“In the same way, monks, those things that I have known with direct knowledge but have not taught are far more numerous (than what I have taught). And why haven’t I taught them? Because they are not connected with the goal, do not relate to the rudiments of the [spiritual] life, and do not lead to disenchantment, to dispassion, to cessation, to stilling, to direct knowledge, to self-awakening, to unbinding. That is why I haven’t taught them.

“And what have I taught? ‘This is stress … This is the origination of stress … This is the cessation of stress … This is the path of practice leading to the cessation of stress’: This is what I have taught. And why have I taught these things? Because they are connected with the goal, relate to the rudiments of the [spiritual] life, and lead to disenchantment, to dispassion, to cessation, to stilling, to direct knowledge, to self-awakening, to unbinding [from views that are ignorant of these truths]. This is why I have taught them.

“Therefore your duty is the contemplation, ‘This is stress … This is the origination of stress … This is the cessation of stress.’ Your duty is the contemplation, ‘This is the path of practice leading to the cessation of stress.’”

This sutta is such a succinct expression of the core teachings of the Buddha’s Dhamma. For those who want to know “what did the Buddha actually teach?” Here it is explained simply. I will break it down into a simple list, which is a great point of practice for anybody interested in these teachings, no matter where they are on the path.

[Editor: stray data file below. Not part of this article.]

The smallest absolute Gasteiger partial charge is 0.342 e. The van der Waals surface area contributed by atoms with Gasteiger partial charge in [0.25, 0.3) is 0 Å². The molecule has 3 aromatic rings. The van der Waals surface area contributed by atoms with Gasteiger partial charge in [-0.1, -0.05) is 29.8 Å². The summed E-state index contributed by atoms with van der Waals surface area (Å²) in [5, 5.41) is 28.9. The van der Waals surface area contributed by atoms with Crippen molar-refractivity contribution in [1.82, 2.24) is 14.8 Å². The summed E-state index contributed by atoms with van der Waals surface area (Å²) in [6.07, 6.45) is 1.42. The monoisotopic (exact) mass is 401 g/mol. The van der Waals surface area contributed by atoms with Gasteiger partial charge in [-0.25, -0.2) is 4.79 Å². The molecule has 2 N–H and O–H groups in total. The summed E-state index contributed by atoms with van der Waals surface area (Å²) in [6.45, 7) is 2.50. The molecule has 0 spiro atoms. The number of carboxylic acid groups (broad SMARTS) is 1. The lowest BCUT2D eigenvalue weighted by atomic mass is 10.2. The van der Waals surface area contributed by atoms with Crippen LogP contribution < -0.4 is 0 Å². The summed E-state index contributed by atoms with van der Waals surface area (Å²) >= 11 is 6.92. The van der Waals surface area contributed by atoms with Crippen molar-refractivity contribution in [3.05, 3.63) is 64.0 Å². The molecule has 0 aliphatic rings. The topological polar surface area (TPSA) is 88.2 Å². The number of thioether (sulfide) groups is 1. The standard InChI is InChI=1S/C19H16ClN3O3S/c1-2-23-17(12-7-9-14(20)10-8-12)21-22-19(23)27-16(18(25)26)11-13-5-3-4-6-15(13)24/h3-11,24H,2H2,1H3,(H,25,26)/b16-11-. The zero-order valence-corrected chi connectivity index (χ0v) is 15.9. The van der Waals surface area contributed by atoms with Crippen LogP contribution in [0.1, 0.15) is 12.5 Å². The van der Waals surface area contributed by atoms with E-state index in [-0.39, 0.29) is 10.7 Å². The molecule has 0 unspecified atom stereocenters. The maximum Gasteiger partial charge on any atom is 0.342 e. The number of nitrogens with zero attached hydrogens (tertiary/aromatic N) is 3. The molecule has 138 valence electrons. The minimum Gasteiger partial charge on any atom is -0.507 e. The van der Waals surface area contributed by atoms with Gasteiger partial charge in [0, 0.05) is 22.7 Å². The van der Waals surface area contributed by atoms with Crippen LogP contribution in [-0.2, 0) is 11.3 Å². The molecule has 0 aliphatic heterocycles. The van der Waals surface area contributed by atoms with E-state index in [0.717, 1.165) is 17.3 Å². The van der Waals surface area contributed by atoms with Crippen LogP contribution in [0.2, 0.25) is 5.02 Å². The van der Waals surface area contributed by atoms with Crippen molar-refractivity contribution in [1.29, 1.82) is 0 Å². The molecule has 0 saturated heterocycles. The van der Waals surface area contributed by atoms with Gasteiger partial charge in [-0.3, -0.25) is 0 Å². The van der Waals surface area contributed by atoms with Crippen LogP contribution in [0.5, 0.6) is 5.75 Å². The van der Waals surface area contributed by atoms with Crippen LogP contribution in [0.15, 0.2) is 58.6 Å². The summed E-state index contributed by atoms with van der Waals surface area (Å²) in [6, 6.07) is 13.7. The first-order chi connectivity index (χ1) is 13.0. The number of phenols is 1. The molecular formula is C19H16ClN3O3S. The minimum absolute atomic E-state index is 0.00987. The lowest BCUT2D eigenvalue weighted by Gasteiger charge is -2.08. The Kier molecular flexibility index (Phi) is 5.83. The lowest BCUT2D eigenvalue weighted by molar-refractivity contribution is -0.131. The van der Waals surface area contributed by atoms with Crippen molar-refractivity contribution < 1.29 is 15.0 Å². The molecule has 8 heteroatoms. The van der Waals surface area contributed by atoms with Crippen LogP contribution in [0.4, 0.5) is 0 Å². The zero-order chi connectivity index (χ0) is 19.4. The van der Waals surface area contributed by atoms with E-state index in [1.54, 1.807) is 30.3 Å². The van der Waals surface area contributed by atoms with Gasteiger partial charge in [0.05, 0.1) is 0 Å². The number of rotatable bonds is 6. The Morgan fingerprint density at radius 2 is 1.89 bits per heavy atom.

You don’t have to call yourself a Buddhist, put up an altar, or anything like that. You just have to give it a try and see for yourself. ~ Richard Daley Click To Tweet

Four Noble Truths

This is stress [and dissatisfaction]…
This is the origination of stress [and dissatisfaction] …
This is the cessation of stress [and dissatisfaction] …
This is the path of practice leading to the cessation of stress [and dissatisfaction]  … [The Noble Eightfold Path]

After explaining this is what he teaches, he gives us homework.

“Therefore your duty is the contemplation, ‘This is stress … This is the origination of stress … This is the cessation of stress.’ Your duty is the contemplation, ‘This is the path of practice leading to the cessation of stress.’”

To simplify, we can look at the instructions given as if we are to work toward accomplishing a few tasks.

Task 1: Understanding stress and dissatisfaction.
Task 2: Understanding the origination of stress and dissatisfaction.
Task 3: Coming to terms with the fact that the ending of stress and dissatisfaction is possible.
Task 4: We must develop the path of practice (The Noble Eightfold Path) that leads us to the ending of stress and dissatisfaction.

These core teachings are some of the pillars that have held the Buddha’s Dhamma up for 2,600 years. These teachings are practical, and extremely relevant to our lives. I am sure there may be questions after reading this like “well what is the origination of stress?” The next installment will dive a little deeper into these core teachings, and hopefully together we can make it a little bit further down the path.

 

*Thank you to Thanissaro Bhikkhu for his wonderful translations. You can see the source sutta here.

 

Photo: source

Editor: Dana Gornall

 


 

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Richard Daley